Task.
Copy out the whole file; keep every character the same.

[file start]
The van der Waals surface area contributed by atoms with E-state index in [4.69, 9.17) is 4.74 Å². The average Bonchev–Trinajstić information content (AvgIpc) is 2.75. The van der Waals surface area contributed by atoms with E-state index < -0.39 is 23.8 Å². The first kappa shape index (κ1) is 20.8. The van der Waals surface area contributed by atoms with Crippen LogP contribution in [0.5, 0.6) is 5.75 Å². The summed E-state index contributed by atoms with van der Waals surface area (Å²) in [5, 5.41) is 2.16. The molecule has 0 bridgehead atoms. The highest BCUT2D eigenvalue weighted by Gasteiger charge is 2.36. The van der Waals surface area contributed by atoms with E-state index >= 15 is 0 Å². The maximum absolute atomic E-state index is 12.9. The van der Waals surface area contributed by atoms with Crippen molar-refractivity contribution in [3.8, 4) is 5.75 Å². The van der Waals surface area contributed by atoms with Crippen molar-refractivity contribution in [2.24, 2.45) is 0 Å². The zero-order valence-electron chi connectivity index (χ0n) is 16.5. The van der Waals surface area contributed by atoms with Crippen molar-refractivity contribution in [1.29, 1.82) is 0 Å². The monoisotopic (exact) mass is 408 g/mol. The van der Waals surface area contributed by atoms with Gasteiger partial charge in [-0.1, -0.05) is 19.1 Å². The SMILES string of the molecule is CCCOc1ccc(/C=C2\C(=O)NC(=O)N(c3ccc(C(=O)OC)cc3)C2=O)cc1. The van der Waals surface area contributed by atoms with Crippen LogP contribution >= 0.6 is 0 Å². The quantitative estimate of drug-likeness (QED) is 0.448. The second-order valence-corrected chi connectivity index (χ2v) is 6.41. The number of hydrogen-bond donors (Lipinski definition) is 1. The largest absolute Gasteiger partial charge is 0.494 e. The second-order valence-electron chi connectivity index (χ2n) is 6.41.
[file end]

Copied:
The van der Waals surface area contributed by atoms with E-state index in [4.69, 9.17) is 4.74 Å². The average Bonchev–Trinajstić information content (AvgIpc) is 2.75. The van der Waals surface area contributed by atoms with E-state index < -0.39 is 23.8 Å². The first kappa shape index (κ1) is 20.8. The van der Waals surface area contributed by atoms with Crippen LogP contribution in [0.5, 0.6) is 5.75 Å². The summed E-state index contributed by atoms with van der Waals surface area (Å²) in [5, 5.41) is 2.16. The molecule has 0 bridgehead atoms. The highest BCUT2D eigenvalue weighted by Gasteiger charge is 2.36. The van der Waals surface area contributed by atoms with E-state index >= 15 is 0 Å². The maximum absolute atomic E-state index is 12.9. The van der Waals surface area contributed by atoms with Crippen molar-refractivity contribution in [3.8, 4) is 5.75 Å². The van der Waals surface area contributed by atoms with Crippen molar-refractivity contribution in [2.24, 2.45) is 0 Å². The zero-order valence-electron chi connectivity index (χ0n) is 16.5. The van der Waals surface area contributed by atoms with Crippen molar-refractivity contribution in [1.29, 1.82) is 0 Å². The monoisotopic (exact) mass is 408 g/mol. The van der Waals surface area contributed by atoms with Gasteiger partial charge in [-0.1, -0.05) is 19.1 Å². The SMILES string of the molecule is CCCOc1ccc(/C=C2\C(=O)NC(=O)N(c3ccc(C(=O)OC)cc3)C2=O)cc1. The van der Waals surface area contributed by atoms with Crippen LogP contribution >= 0.6 is 0 Å². The quantitative estimate of drug-likeness (QED) is 0.448. The second-order valence-corrected chi connectivity index (χ2v) is 6.41. The number of hydrogen-bond donors (Lipinski definition) is 1. The largest absolute Gasteiger partial charge is 0.494 e. The second-order valence-electron chi connectivity index (χ2n) is 6.41.